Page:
Note: This story was last updated at 6:40 p.m. July 29.
Three Plowshares protesters who oppose nuclear weapons allegedly sneaked through four fences at the Y-12 National Security Complex before dawn Saturday and spray-painted messages and splashed human blood on the walls of a uranium storage building before they were detained by security guards, an activist said.
The three were identified by supporters as Michael R. Walli, 63, of Washington, D.C.; Megan Rice, 82, of New York; and Greg Boertje-Obed, 57, of Duluth, Minn.
They are now in the Blount County Corrections Facility, said Ellen Barfield, of Baltimore, Md., who said she is a longtime anti-war and anti-nuclear weapons activist and friend of the three detainees.
Federal spokesman Steven Wyatt wasn’t able to confirm the identity of those arrested, but he said they entered a high-security area on the west end of Y-12—the Protected Area—at about 4:30 a.m. Saturday, spray-painted a building there, and splashed a substance that appeared to be like blood on a wall.
It could be the first security breach of that area, Wyatt said.
“I don’t ever recall this happening before at Y-12,” he said.
Y-12 has been involved in nuclear weapons work for decades, enriching uranium for the first atomic bomb used in wartime and continuing to store and process uranium today.
Wyatt said the trio arrested Saturday could face federal trespassing charges, and there could be other charges as well.
He wasn’t able to give more information, including how long they were inside the high-security area, whether they hung banners, and how they entered the site. He also did not directly respond to a question on whether the plant’s existing security system worked as intended.
Wyatt said an investigation by the U.S. Department of Energy Inspector General is under way. Federal officials will have to determine what happened and “go from there,” he said.
Sensitive materials were never at risk, Wyatt said.
Barfield said Walli, Rice, and Boertje-Obed reportedly spray-painted four messages on the $549 million Highly Enriched Uranium Materials Facility, or HEUMF.
The messages read: “Woe to the empire of blood,” “The fruit of justice is peace,” “Work for peace, not war,” and “Plowshares pleases Isaiah,” Barfield said.
The activists—Walli, a Roman Catholic layman; Rice, a member of the Roman Catholic Sisters of the Holy Child Jesus; and Boertje-Obed, a member of Veterans for Peace—also hung two banners, Barfield said.
The banners gave the name of Saturday morning’s action, “Transform Now Plowshares,” and referenced a biblical passage: “Beat swords into plowshares, spears into pruning hooks.”
The National Nuclear Security Administration announced the start-up of the HEUMF in January 2010. It was the plant’s largest construction project in more than 40 years and consolidated enriched uranium storage into one building.
Y-12 says the enriched uranium stored there is used for maintaining the U.S. nuclear deterrent and as a fuel source for naval reactors. The material is also used for “down-blended” fuel for commercial, research, and medical isotope production reactors.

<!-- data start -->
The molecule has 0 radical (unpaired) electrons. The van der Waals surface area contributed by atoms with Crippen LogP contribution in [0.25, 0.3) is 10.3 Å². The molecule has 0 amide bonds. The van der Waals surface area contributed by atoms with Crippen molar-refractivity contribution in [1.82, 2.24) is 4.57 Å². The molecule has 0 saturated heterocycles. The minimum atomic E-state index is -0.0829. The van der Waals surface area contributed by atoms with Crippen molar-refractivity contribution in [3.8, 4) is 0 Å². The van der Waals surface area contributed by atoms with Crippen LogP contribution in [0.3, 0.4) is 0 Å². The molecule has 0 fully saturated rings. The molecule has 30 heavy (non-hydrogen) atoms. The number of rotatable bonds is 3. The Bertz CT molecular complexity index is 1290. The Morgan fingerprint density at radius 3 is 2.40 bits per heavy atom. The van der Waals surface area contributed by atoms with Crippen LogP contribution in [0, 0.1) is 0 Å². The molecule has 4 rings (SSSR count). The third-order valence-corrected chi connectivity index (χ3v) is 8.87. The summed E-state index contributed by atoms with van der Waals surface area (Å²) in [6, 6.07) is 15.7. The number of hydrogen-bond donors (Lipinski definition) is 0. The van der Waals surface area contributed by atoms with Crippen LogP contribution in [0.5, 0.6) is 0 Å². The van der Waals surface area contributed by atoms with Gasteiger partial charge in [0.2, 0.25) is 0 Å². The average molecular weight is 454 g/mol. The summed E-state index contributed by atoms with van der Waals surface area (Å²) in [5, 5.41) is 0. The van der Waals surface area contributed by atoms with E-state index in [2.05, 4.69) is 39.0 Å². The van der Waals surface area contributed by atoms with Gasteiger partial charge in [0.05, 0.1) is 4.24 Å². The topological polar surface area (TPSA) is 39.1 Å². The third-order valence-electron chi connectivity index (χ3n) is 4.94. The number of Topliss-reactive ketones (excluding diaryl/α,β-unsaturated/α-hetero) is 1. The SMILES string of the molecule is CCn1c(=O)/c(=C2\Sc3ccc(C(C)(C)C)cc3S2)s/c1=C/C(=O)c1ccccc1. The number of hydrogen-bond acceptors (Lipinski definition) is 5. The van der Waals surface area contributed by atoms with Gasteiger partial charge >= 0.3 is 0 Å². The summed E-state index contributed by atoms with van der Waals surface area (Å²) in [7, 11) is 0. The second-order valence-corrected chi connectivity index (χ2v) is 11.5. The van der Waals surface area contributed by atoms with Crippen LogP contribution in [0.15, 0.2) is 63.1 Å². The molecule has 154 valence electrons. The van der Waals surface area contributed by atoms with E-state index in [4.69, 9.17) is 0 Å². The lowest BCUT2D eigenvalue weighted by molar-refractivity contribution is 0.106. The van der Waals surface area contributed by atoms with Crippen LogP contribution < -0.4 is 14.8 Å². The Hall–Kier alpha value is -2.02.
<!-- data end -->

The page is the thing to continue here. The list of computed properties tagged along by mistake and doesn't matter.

Now, there are plans to build a Uranium Processing Facility at Y-12, a building that could cost $6.5 billion and be the largest construction project in Tennessee history. Saturday’s protest was apparently aimed at least in part at those plans.
Statements forwarded by supporters, including an “indictment” of Y-12, said the activists were responding to federal plans to invest a total of $80 billion to sustain and modernize the nuclear weapons complex.
“The ongoing building and maintenance of Oak Ridge Y-12 constitute war crimes that can and should be investigated and prosecuted by judicial authorities at all levels,” the statements said. “We are required by international law to denounce and resist known crimes.”
Another statement said the activists went to Y-12 because their humanity “rejects the designs of nuclearism, empire, and war.”
Barfield said the protesters were non-violent and religiously motivated, and Saturday’s action could be the first by Plowshares at Y-12. She described Plowshares as a three-decade-old international movement of people who primarily oppose nuclear weapons.
“These are loving people who are trying to urge humanity to disarm from the horrendous death-dealing that nuclear weapons are,” Barfield said.
The activists do not alert others to their plans beforehand in order to avoid conspiracy charges.
Barfield has been able to talk to the three since their arrests, and she said they could face vandalism charges as well. They are due in court Monday at the Federal Building in Knoxville, she said in a Sunday e-mail.
Asked about the blood that was reportedly used, Barfield said it is a very common Plowshares symbol, symbolizing the “horrendous violence of nuclear weapons and also the beautiful, quintessential symbol of life.”
Ralph Hutchison, coordinator of the Oak Ridge Environmental Peace Alliance, said Saturday’s protest had no connection to his nonprofit organization, which has a series of annual events planned early next month around the anniversaries of the bombings of Hiroshima and Nagasaki, Japan, on Aug. 6 and Aug. 9, 1945. Y-12 enriched uranium for Little Boy, which was dropped on Hiroshima near the end of World War II and was the first atomic bomb ever used in war.
The OREPA events, which also emphasize nonviolence, include a vigil, protest against the UPF, and peace lantern and remembrance ceremonies.